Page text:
Neither of the BachFests that I’d attended previously at St. Alban’s Episcopal Church, in 2010 and 2011, suggested that program selections hewed religiously to a settled format or exclusively to works that emerged from the prolific Johann Sebastian and his family. Composers and instrumental mixes varied nicely within each of the two concerts, with a noticeably different look in successive years. Yet I still found myself surprised by how different BachFest X was from those I’d attended before. There were no violins or wind instruments to be seen throughout the 2015 concert, and aside from the Music @ St. Alban’s artistic director, cellist Barbara Blaker Krumdieck, no familiar faces. Nicolas Haigh played the only other instrument I’d seen at a previous BachFest – a harpsichord. The theorbo played – and punctiliously tuned – by Williams Simms was similar to the archlute that made a tantalizing appearance at the 2011 fest, but this Baroque instrument was more massive in size, more robust in sound, and more in the spotlight over the course of the afternoon.

All of these musicians took turns as featured soloists, and so did the vocalists who rounded out the ensemble – mezzo soprano Tamsin Simmill, and soprano Margaret Carpenter Haigh. The vocalists made the biggest difference for me between this BachFest and those I’d reported on before, not only dominating the selections performed by the full ensemble but also making them the most festive.

Kicking off the fest, Krumdieck led the group through the audience down the center aisle, and they all jumped into Barbara Strozzi‘s “Merci di voi” when they reached the chancel. Singing at the opposite end of the ensemble from the mezzo, Haigh had more of the ornamentation than Simmill and, when the vocal passages echoed or overlapped one another, it was usually Haigh who led the duo into them. The duet, from the composer’s first book of madrigals (1644), had a pleasing arc, starting at a loping andante pace, speeding up briefly before luxuriantly subsiding. Neither of the vocalists had any difficulties with the challenges of the work – an excellent harbinger, since there were six more pairs of quotation marks in the program booklet.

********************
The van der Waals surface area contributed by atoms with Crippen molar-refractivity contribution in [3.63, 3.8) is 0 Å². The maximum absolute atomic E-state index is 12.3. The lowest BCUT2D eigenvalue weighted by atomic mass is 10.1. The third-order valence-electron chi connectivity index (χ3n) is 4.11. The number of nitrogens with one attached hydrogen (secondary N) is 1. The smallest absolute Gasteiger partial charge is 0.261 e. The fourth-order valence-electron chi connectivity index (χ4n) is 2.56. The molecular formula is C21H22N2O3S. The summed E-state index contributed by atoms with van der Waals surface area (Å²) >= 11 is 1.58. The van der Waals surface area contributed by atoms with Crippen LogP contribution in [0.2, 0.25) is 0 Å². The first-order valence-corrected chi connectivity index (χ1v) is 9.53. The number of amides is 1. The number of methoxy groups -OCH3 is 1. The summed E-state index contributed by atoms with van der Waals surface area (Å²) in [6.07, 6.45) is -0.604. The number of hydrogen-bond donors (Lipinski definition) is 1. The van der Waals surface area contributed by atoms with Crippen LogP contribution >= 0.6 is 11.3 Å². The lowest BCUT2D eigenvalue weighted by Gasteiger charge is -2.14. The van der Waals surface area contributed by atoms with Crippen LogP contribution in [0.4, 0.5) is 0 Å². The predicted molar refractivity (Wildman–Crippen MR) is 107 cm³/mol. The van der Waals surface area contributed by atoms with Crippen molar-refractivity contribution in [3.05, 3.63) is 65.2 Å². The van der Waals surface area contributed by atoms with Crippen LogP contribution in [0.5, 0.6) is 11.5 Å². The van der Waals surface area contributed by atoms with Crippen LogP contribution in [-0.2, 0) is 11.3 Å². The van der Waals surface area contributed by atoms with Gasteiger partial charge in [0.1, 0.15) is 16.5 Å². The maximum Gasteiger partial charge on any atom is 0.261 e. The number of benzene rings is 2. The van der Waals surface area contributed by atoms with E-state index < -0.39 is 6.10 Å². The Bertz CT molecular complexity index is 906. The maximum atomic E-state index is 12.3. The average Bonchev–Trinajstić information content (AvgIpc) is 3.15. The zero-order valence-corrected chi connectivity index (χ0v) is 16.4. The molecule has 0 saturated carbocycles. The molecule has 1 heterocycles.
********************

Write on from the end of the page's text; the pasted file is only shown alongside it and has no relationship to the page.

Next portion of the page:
Simmill took on the first of these, Purcell’s “Music for a While,” after a beguiling intro from Simms on the theorbo. The choice suited the mezzo well with its veiled references to snakes, Alecto (one of the three avenging Furies in Greek mythology) and her whip. (This piece is part of Purcell’s incidental music for the adaptation of Oedipus Rex (1679) by John Dryden and Nathaniel Lee.) Performing with reading glasses and a minimum of gesture or facial expression, Simmill seemed altogether acclimated to the concert stage.

Notwithstanding her many concert, consort, and recording credits, Haight sang Purcell’s “If Music Be the Food of Love” as if she were a moonlighting opera diva, making no effort to suppress her acting urges. Even without any elaborate contextualizing from Shakespeare’s Twelfth Night, the situation and emotions soon came through vividly in Haight’s performance. Haight’s long, velvety vowels at the start of her song created a languid intimacy, and the quickening of her pace brought on a heightening of the excitement.